Post-traumatic stress disorder (PTSD) is still sometimes discussed as something that only affects soldiers returning from war. In fact, it is shockingly common even in peacetime – one study found 8 percent of British teenagers have it, frequently undiagnosed. Insight into its molecular basis within the brain is big news on its own, but a molecule that might counteract it would be life-changing. Yet, that is what a new paper is claiming.
Once, soldiers suffering from what was then called shell-shock were told to snap out of it or were slapped by generals. However, as society has come to recognize the massive toll PTSD inflicts on those who suffer from it (and those around them), research has boomed. Treatments from mindfulness to MDMA to listening to brainwaves all show potential.
Nevertheless, scientists are still mostly groping in the dark, unsure of the condition's underlying basis, so it's not surprising most treatments only have modest effects or benefit a minority of sufferers. Professor Fang Liu of the University of Toronto may be onto something bigger. She has found that the brains of people diagnosed with PTSD have high levels of a protein complex formed from a glucocorticoid receptor (GR) and FK506 binding protein 51 (FKBP51), exceeding not only levels in the general public but also people with major depressive disorder.
People who have suffered severe trauma but have emerged without the nightmares, hyper-arousal, flashbacks, and insomnia that mark PTSD also have much lower brain and blood levels of the protein complex. The same complex is found in the brains of mice showing fear-instilled responses.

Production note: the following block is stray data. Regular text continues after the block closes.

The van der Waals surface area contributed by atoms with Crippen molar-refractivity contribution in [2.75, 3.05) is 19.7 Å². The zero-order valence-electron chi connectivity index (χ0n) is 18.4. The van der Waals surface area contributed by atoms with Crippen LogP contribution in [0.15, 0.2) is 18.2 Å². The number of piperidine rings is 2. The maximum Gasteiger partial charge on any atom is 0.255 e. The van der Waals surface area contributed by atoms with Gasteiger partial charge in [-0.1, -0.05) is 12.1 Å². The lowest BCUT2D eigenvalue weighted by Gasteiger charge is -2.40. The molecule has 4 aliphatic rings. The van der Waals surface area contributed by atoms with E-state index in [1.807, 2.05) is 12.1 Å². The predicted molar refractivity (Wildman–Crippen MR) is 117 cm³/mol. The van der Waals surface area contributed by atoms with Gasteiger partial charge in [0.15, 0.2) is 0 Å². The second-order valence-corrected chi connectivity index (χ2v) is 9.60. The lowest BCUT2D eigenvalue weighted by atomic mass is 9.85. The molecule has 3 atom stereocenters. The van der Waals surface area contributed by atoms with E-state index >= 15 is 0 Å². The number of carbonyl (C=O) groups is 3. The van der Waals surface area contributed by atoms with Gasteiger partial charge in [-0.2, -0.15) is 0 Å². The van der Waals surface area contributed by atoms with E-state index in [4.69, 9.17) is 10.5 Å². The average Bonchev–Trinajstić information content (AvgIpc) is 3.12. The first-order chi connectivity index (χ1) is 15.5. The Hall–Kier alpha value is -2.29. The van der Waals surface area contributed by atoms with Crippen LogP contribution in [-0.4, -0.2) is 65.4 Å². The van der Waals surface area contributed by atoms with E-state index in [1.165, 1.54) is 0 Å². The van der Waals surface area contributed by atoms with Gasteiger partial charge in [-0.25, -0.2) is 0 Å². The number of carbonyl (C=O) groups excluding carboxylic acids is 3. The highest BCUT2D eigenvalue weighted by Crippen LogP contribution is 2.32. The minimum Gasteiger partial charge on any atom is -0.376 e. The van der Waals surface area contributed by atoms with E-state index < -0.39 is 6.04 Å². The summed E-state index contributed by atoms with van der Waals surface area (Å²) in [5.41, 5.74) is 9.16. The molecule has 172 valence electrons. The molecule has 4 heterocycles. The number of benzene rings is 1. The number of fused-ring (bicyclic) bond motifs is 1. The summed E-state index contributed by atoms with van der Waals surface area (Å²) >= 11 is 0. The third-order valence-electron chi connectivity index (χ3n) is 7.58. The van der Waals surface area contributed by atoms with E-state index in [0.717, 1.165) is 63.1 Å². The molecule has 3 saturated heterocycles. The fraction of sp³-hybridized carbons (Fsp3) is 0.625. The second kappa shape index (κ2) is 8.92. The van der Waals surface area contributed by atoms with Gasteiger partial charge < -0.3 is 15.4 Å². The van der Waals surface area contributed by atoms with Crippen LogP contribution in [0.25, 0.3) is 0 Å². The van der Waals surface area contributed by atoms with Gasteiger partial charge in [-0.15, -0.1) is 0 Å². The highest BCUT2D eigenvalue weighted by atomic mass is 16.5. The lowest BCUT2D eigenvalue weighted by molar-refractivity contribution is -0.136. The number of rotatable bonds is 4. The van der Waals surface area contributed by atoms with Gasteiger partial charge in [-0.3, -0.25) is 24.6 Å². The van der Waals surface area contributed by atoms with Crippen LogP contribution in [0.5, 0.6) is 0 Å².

"We believe this protein complex normally increases after severe stress, but in most cases, levels soon go back to baseline,” Liu said in a statement. “However, in those who develop PTSD, the protein complex remains persistently elevated.”
On its own, this discovery would be important, since it would make possible tests for PTSD that could track the progress of treatment and provide evidence to anyone doubting an individual's condition. However, in the Journal of Clinical Investigation, Liu goes further, announcing a peptide that disrupts the binding between the protein and receptor in mouse brains. Although rodents don't report their nightmares, apparently mice treated with the peptide experienced molecular changes that restored their brains to more like their counterparts who never had fear responses instilled, and their freeze response changed accordingly.
Liu's sample size for humans was small, and many medications successful in mice translate poorly to humans. Moreover, since the GR-FKBP51 complex exists in healthy brains, albeit at a lower level, we probably shouldn't eliminate it entirely. Consequently, the journey to a drug that treats PTSD reliably has barely begun.